"Think in a spacious way. Think on a grand scale." Jackie Fisher of the Royal Navy used to say; "Think in oceans." This adage is just as important when teaching Holocaust studies. Once or twice a week I venture onto twitter and type Holocaust into the search to see what kids are saying about their Holocaust classes. Some are excited about history and marvel at how enraptured they are by the topic, others are so horrified they cannot bear to think about it and still others are bored to death. The Holocaust should be anything but boring. And while it was horrible-all genocides are-it can be taught in an inspiring way.
If we explore interactive means to teaching history and develop a curriculum that connects emotions, critical and moral skills for our students then we are doing more than teaching to the test we are creating future global citizens who will think twice before they allow any minority be marginalized or worse, murdered. That is the purpose of this site and these exercises, which are designed for college and high school students, but can be tailored to any level of education with the teacher's own creative insights.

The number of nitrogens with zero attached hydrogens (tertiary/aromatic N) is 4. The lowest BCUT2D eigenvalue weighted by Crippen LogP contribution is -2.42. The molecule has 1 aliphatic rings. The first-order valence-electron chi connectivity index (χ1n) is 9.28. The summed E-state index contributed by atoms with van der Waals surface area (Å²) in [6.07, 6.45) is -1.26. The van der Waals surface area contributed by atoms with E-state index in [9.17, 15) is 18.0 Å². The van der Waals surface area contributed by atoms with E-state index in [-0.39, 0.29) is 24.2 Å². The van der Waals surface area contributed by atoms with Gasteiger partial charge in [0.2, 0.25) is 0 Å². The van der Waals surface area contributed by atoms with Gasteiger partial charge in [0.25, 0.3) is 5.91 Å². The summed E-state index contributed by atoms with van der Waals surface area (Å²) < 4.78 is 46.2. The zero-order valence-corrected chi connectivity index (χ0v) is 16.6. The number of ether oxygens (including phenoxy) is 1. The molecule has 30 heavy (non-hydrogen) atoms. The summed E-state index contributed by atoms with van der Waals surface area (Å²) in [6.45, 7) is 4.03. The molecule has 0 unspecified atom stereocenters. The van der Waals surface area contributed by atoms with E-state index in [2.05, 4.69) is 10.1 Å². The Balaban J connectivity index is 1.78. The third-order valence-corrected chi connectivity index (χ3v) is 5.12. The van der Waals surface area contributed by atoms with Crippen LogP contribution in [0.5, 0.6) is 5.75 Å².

Please share with our community insights on your own teaching of this material, so we can continue to develop unique and dynamic curriculum to teach human rights in our schools, and our world.